Good food is one of the best ways to keep up morale on a ship, especially one that is temporarily beset in the ice. Here on the Aurora Australis we have three cooks — the Chief Cook, Second Cook and Third Cook who, along with the stewards, work hard to bring us three meals a day as well as morning and afternoon snacks. The results are a far cry from the pemmicam, ship’s biscuits and penguin stew ‘enjoyed’ by the early Antarctic explorers.
Second Cook, Rebecca Lee, has been working with P&O Maritime Services for seven years and this is her third trip on the Aurora Australis. Her typical day begins by helping to prepare breakfast, which includes cereals, fruit, eggs, bacon, sausages, hash browns and a variety of other hot food. She then cooks any scones, muffins or biscuits that she has planned for morning tea. Next she chops up the vegetables that will accompany the main lunch course. After an afternoon break, she’ll begin the vegetable preparation for dinner and make dessert.
“The three cooks have different responsibilities but we’re not tied into doing one thing,” Rebecca says.
“We help each other out when we can, which makes it more interesting and spreads the load.”
While each voyage usually has the same cuts of meat and other food items, it’s up to the cooks to create new and favourite dishes. Rebecca trawls through magazines, cook books and the internet for recipe ideas to keep things interesting for both her and the diners.
“There are dishes you do all the time because people love them, like lasagne, fillet mignon, curries and parmigiana, but it’s good to try out new things on a captive audience. You soon know if it’s been a success or not,” she says.
Rebecca completed her apprenticeship as a chef in Sydney in the late 1990s, working in the London Hotel in Balmain and other restaurants. After moving to Western Australia she worked at a mine site, catering for about 100 miners, and at a production kitchen, cooking food for department store cafes such as Myer. She completed a sea safety course (STCW95) in between jobs and finally landed her first job at sea — working on a dive support vessel. Here she spent seven weeks as the ship’s baker.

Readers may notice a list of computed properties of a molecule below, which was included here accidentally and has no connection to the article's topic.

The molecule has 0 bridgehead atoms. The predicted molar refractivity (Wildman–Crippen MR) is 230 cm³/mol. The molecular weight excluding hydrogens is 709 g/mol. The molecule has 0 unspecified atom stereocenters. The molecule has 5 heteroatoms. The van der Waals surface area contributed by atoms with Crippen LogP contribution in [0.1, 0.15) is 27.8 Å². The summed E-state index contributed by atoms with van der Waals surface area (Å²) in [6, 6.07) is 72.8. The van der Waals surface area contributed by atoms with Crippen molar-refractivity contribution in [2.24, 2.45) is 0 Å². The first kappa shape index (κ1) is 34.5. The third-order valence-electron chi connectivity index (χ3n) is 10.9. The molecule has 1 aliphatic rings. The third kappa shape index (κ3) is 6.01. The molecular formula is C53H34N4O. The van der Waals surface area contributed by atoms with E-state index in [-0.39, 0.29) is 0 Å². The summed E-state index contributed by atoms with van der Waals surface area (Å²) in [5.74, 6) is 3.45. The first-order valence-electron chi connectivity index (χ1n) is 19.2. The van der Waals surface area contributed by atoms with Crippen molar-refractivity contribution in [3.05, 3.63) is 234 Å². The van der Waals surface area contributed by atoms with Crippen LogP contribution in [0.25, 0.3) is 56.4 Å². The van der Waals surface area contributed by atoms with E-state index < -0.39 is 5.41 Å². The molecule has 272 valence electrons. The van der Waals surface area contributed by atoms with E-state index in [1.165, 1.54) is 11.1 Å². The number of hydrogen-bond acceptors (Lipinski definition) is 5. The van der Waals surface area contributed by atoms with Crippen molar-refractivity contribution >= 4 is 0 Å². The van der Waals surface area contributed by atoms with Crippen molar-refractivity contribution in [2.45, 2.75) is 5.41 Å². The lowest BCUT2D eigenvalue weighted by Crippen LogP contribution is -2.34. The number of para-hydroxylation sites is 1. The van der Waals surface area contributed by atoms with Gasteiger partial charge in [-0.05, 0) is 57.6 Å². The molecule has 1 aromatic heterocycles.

Shortly after that job finished she began work with P&O and has worked on the Southern Supporter, which conducts offshore seismic surveys for oil and gas companies, and the CSIRO research vessel Southern Surveyor. These ships carry fewer passengers than the Aurora Australis but Rebecca says the only real difference in the work environment is the galley setup and the preparation time.
She says one of the hardest parts of the job is working in a rolling sea for days at a time.
“It takes longer to do everything because you have to put down slip mats and you can only carry one thing at a time because you need a free hand to hang on. Every fruit and vegetable seems to be round so you have to put them in containers so they don’t roll away and you have to be able to open doors and juggle containers without things falling. And you can’t cook cakes in the oven because they come out crooked.”
It goes without saying then that patience, flexibility and a sense of humour are important personal traits for the job.
So I have to ask the question about how much food we have for a protracted stay in the ice. Rebecca’s answer is a comfort.
“There’s a container of emergency rations with dried foods such as chick peas, mashed potato, rice and fruit — staple things that would give us the proteins and carbohydrates we’d need to survive. We also have a lot of meat in the freezer. So we’d have to be stuck for a long time to run out of food.”